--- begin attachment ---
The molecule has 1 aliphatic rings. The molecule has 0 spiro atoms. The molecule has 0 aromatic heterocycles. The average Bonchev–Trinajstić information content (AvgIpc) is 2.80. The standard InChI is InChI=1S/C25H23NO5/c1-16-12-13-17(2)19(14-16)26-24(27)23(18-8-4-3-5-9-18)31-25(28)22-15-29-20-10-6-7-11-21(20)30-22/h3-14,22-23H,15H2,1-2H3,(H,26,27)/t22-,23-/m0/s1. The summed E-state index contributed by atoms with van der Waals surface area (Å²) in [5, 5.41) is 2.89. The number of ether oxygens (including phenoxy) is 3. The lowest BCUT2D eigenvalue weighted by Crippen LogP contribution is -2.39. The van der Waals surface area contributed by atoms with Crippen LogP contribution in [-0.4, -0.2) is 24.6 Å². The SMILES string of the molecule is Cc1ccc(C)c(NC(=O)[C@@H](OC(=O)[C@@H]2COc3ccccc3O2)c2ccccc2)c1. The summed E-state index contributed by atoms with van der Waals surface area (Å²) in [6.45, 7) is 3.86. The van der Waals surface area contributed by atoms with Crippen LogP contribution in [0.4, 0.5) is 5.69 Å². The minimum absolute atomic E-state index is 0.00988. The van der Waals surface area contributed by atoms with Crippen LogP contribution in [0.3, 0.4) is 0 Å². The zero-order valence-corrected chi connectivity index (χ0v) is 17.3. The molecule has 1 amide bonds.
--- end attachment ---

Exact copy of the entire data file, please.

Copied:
The molecule has 1 aliphatic rings. The molecule has 0 spiro atoms. The molecule has 0 aromatic heterocycles. The average Bonchev–Trinajstić information content (AvgIpc) is 2.80. The standard InChI is InChI=1S/C25H23NO5/c1-16-12-13-17(2)19(14-16)26-24(27)23(18-8-4-3-5-9-18)31-25(28)22-15-29-20-10-6-7-11-21(20)30-22/h3-14,22-23H,15H2,1-2H3,(H,26,27)/t22-,23-/m0/s1. The summed E-state index contributed by atoms with van der Waals surface area (Å²) in [5, 5.41) is 2.89. The number of ether oxygens (including phenoxy) is 3. The lowest BCUT2D eigenvalue weighted by Crippen LogP contribution is -2.39. The van der Waals surface area contributed by atoms with Crippen LogP contribution in [-0.4, -0.2) is 24.6 Å². The SMILES string of the molecule is Cc1ccc(C)c(NC(=O)[C@@H](OC(=O)[C@@H]2COc3ccccc3O2)c2ccccc2)c1. The summed E-state index contributed by atoms with van der Waals surface area (Å²) in [6.45, 7) is 3.86. The van der Waals surface area contributed by atoms with Crippen LogP contribution in [0.4, 0.5) is 5.69 Å². The minimum absolute atomic E-state index is 0.00988. The van der Waals surface area contributed by atoms with Crippen LogP contribution in [0.3, 0.4) is 0 Å². The zero-order valence-corrected chi connectivity index (χ0v) is 17.3. The molecule has 1 amide bonds.